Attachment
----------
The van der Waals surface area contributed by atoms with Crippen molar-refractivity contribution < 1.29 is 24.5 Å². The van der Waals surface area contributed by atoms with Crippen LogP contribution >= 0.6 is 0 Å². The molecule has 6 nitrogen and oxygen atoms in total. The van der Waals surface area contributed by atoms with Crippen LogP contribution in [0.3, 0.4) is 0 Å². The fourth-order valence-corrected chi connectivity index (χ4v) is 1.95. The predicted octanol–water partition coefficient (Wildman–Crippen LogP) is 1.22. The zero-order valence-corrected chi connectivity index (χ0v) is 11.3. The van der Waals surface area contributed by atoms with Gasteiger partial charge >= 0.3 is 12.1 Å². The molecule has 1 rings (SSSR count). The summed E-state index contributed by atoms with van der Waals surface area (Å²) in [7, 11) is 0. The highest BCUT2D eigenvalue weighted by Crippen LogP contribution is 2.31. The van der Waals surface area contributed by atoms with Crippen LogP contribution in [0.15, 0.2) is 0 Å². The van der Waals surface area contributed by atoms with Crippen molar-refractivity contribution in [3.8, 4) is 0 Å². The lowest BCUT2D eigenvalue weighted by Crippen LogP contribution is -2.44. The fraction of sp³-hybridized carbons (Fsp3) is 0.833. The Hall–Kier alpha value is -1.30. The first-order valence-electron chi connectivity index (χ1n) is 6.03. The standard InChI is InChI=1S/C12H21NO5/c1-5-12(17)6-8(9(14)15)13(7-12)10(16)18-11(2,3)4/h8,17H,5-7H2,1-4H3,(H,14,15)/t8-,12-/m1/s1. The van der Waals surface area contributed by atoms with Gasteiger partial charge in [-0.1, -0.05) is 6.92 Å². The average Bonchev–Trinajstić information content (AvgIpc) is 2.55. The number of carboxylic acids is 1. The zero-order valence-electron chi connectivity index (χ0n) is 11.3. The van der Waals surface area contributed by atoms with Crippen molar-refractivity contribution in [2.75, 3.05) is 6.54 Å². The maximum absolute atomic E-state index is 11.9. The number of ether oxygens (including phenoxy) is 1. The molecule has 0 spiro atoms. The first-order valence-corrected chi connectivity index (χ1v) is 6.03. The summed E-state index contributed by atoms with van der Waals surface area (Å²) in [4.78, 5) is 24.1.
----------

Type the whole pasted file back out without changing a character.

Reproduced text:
The van der Waals surface area contributed by atoms with Crippen molar-refractivity contribution < 1.29 is 24.5 Å². The van der Waals surface area contributed by atoms with Crippen LogP contribution >= 0.6 is 0 Å². The molecule has 6 nitrogen and oxygen atoms in total. The van der Waals surface area contributed by atoms with Crippen LogP contribution in [0.3, 0.4) is 0 Å². The fourth-order valence-corrected chi connectivity index (χ4v) is 1.95. The predicted octanol–water partition coefficient (Wildman–Crippen LogP) is 1.22. The zero-order valence-corrected chi connectivity index (χ0v) is 11.3. The van der Waals surface area contributed by atoms with Gasteiger partial charge >= 0.3 is 12.1 Å². The molecule has 1 rings (SSSR count). The summed E-state index contributed by atoms with van der Waals surface area (Å²) in [7, 11) is 0. The highest BCUT2D eigenvalue weighted by Crippen LogP contribution is 2.31. The van der Waals surface area contributed by atoms with Crippen LogP contribution in [0.15, 0.2) is 0 Å². The van der Waals surface area contributed by atoms with Crippen molar-refractivity contribution in [3.8, 4) is 0 Å². The lowest BCUT2D eigenvalue weighted by Crippen LogP contribution is -2.44. The fraction of sp³-hybridized carbons (Fsp3) is 0.833. The Hall–Kier alpha value is -1.30. The first-order valence-electron chi connectivity index (χ1n) is 6.03. The standard InChI is InChI=1S/C12H21NO5/c1-5-12(17)6-8(9(14)15)13(7-12)10(16)18-11(2,3)4/h8,17H,5-7H2,1-4H3,(H,14,15)/t8-,12-/m1/s1. The van der Waals surface area contributed by atoms with Gasteiger partial charge in [-0.1, -0.05) is 6.92 Å². The average Bonchev–Trinajstić information content (AvgIpc) is 2.55. The number of carboxylic acids is 1. The zero-order valence-electron chi connectivity index (χ0n) is 11.3. The van der Waals surface area contributed by atoms with Crippen molar-refractivity contribution in [2.75, 3.05) is 6.54 Å². The maximum absolute atomic E-state index is 11.9. The number of ether oxygens (including phenoxy) is 1. The molecule has 0 spiro atoms. The first-order valence-corrected chi connectivity index (χ1v) is 6.03. The summed E-state index contributed by atoms with van der Waals surface area (Å²) in [4.78, 5) is 24.1.